The rest of this paper is organized as follows. We first present the notations and queue dynamics model before describing our proposed cyclic phase BackPressure policy in Section 2. The main results for stability of our policy are then provided in Section 3. These results in a certain sense mean, that we can interpret our policy as stabilizing the system for the largest possible set of arrival rates leading to sufficient throughput even in congested network. For readability, however, most of the mathematical details and derivations are listed in the Appendices of the paper. Section 4 presents the simulation results and numerical comparison of our scheme with other existing policies where we demonstrate the benefits of the proposed cyclic phase BackPressure signal control strategy. Finally, Section 5 concludes the paper and discusses future work.

2 Cyclic Phase BackPressure Traffic Signal Control

2.1 Notation and Network description

Consider a network of traffic intersections. This road network consists of a number of junctions, indexed by . Each junction consists of a number of in-roads, . Note that the are mutually disjoint, and denote . A road with multiple lanes having different turning options (such as a left-turn only lane) is modeled as multiple in-roads, thus an in-road may model one or more lanes of traffic flow. Whether these traffic flows are conflicting or not is not considered in this setting. We use the inclusion to indicate that in-road is part of junction , and we let notate the junction used by in-road .

Each junction may serve different combinations of in-roads simultaneously. We call a combination of in-roads served simultaneously a service phase. A service phase for junction is represented by a vector where denotes the rate at which cars can be served from in-road at junction during phase . In particular, if in-road has a green light during phase , or otherwise.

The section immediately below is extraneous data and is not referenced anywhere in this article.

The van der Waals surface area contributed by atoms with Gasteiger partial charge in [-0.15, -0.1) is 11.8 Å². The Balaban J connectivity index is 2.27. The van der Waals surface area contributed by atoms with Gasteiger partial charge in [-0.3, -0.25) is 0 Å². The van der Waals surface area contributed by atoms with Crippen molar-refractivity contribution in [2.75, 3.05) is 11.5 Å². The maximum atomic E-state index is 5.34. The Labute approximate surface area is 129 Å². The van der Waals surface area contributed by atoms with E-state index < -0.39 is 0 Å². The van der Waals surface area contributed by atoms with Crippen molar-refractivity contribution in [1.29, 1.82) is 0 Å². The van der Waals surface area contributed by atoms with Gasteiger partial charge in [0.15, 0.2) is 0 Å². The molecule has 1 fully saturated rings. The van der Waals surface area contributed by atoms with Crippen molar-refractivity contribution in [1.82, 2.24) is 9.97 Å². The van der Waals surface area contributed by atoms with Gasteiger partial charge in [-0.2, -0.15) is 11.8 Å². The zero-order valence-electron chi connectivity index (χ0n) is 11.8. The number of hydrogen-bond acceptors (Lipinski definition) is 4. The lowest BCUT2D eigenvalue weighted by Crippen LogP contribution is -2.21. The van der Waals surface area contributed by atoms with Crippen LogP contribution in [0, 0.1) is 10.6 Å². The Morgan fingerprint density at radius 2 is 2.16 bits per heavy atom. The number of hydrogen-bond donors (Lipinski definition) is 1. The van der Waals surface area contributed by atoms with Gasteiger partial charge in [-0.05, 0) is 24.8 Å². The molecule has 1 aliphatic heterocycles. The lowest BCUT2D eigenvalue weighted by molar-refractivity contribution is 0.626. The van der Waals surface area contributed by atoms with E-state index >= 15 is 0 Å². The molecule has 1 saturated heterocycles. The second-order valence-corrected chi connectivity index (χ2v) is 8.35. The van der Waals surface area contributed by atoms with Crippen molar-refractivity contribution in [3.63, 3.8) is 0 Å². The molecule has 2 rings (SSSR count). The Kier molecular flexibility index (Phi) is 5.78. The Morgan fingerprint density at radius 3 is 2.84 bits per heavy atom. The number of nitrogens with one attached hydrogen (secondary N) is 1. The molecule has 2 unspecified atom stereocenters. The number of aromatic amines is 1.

Let denote the set of phases at junction . We will let denote the set of links of the road traffic network. Each link represents a road connecting the junctions of the urban road network. Here we write if it is possible for cars served at in-road junction to next join in-road junction .

In the rest of this section we impose the additional constraint that all junctions have a common cycle length , the time devoted to serving cars from the different in-roads at the junction. Thus we can model time as discrete and consider a slotted time model where denotes the number of the cycle about to be initiated. Control decisions in our policy are then made at the beginning of each time slot (so it is a fixed cycle policy which is similar to the policies in Lämmer and Helbing (2010); Varaiya (2013); Smith (1980)). We also assume that all junctions have the same loss of service due to idle times during switches and setups. Thus at each time step, the system decides at each junction how much time within the next interval to spend serving each phase with the constraint that each service phase must be enacted for some non-zero length of time and that the sum of the allocated times must not be greater than . We assume that a car served at one junction in one time interval presents at an in-road of the next junction in its route at the next time interval.

2.2 Queue Dynamics Model

Let the queue length denote the number of cars at in-road at the beginning of the th traffic cycle, and denote the vector of queue lengths by . The decisions in the policy will be based on the measured queue lengths , which might differ from the actual value of by an error term as described in the following equation. (1) where the error term is bounded and independent of or the terms at other in-roads. We denote the vector of the error terms by .

Let denote the proportion of the traffic cycle at junction which is devoted to service phase . For any policy and for all , we require (2) Recall that gives the rate at which cars can be served at in-road if the entire traffic cycle were devoted to phase , and gives the proportion of the traffic cycle devoted to service phase . Their product, gives the expected number of cars to leave in-road under service phase , provided the in-road is not emptied. Accordingly if we let the random variable be the potential number of cars served from in-road at junction in traffic cycle , the mean of must satisfy

(3)

where we note that the proportions are allocated according to the decision in the policy based on , thus the dependency on . The random variable only gives the number of cars served if the junction does not empty. Thus, it may be possible for to be greater than the queue size . In this case, will be the number of cars served. In other words, the number of cars actually served at junction is

(4)

where .